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April 28, 2012

Pitch that flows from pruning wounds in conifers is a material that helps seal the wound and conserve water.

Yard & Garden
April 28, 2012

Q. :

My Arizona cypress tree has sap running constantly from where branches were trimmed off. Do you know a way that I can stop the sap running or cause it to close up its wounds and stop? Can it be bandaged and changed often? My cat keeps getting it in her underside and it is a constant battle to cut her hair and get sap out of furniture. The tree is not in a place where I can put a fence around it, and if I was 20 years younger I would just cut the tree down. I saw your website and figured you were the best person to ask. I hope you can help.

Janet in Sedona

A. :

The "sap" is really "pitch". This is a material conifers make to serve as scabs after they are wounded (pruning cuts, broken branches, wind-induced cracks in the bark). It helps these arid-land trees conserve water. The drip will stop in time, but for now you may consider trying a variation of the old trick used when men cut themselves while shaving (a small piece of tissue paper to absorb the blood and encourage drying). You can put something on the drip from the tree to help the sap congeal. In the case of the tree, you can try a scrap of fabric. Choose a color that will not be unsightly. Burlap or old torn clothing will be OK. This should help in the same manner that a small scrap of tissue helps stop bleeding from shaving cuts. It should absorb some of the pitch and allow more rapid drying to form the dry pitch cover (scab).

If the drip continues, put another scrap over the first until you have enough layers to dry the pitch so that the pitch seals the wound - stopping the leak.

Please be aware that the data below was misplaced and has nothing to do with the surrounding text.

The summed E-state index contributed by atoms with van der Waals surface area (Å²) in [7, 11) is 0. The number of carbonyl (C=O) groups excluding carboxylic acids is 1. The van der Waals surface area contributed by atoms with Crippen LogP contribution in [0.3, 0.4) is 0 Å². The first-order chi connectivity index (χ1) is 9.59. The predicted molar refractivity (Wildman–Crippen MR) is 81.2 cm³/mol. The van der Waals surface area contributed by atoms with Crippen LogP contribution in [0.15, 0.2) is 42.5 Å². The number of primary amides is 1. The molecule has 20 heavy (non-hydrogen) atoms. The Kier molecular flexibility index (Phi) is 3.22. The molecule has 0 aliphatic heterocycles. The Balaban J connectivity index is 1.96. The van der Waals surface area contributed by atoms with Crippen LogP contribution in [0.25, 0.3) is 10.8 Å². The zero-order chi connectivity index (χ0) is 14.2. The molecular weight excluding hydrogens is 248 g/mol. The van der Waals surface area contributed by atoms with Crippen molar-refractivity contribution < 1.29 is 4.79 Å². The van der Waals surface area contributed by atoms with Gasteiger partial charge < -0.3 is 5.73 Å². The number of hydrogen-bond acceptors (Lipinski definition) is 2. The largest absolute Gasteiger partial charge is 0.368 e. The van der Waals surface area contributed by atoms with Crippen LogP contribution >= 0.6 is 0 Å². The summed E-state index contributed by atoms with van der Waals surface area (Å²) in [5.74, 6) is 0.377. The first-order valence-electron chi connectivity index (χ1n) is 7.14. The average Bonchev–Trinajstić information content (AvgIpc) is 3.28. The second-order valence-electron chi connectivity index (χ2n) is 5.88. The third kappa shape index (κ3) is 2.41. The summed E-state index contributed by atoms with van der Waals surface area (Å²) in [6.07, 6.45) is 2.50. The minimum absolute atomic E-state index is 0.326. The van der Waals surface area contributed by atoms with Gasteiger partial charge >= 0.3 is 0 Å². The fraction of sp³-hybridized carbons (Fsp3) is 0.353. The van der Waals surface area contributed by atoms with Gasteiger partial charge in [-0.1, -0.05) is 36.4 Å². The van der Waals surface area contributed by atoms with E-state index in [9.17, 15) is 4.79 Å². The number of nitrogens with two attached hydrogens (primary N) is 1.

I hope this works for you. You could try blotting the drip, but that would not let the pitch seal the wound as quickly.

For gardeners experiencing oozing of true sap due to slime-flux (wet-wood) disease, this trick will probably not be helpful. In the case of wet-wood disease washing the wound periodically to remove the sap can help, but not stop the problem since this is due to the incurable disease inside the tree (unlike the case discussed above regarding the Arizona cypress tree). In cases where the sugars in the oozing sap is being fermented by yeasts and bacteria on the surface of the tree, scrubbing with a 10 percent chlorine bleach solution will help reduce the foul odors produced by the fermenting sap. This is a temporary solution and must be repeated.

We do not recommend pruning sealers (pruning paints) to close wounds in either case. The pruning sealer can often increase the problems or create new problems. If you are a person who must “just do something” to deal with the wound, you can use a thin, water-based (latex) paint to cover the wound, but this will not stop the pitch flowing from the cypress nor will it stop the sap flowing from wet-wood infected trees.

For more gardening information, visit the NMSU Extension publications Web site at http://aces.nmsu.edu/pubs/_h, or to read past articles of Yard and Garden go to http://aces.nmsu.edu/pubs/periodicals.html.

Send You Gardening Questions To:

Yard and Garden, Attn: Dr. Curtis Smith
NMSU Agricultural Science Center
1036 Miller Rd.
SW, Los Lunas, NM 87031.

Curtis W. Smith, Ph.D., is an Extension Horticulture Specialist emeritus with New Mexico State University's Cooperative Extension Service. NMSU and the U.S. Department of Agriculture cooperating.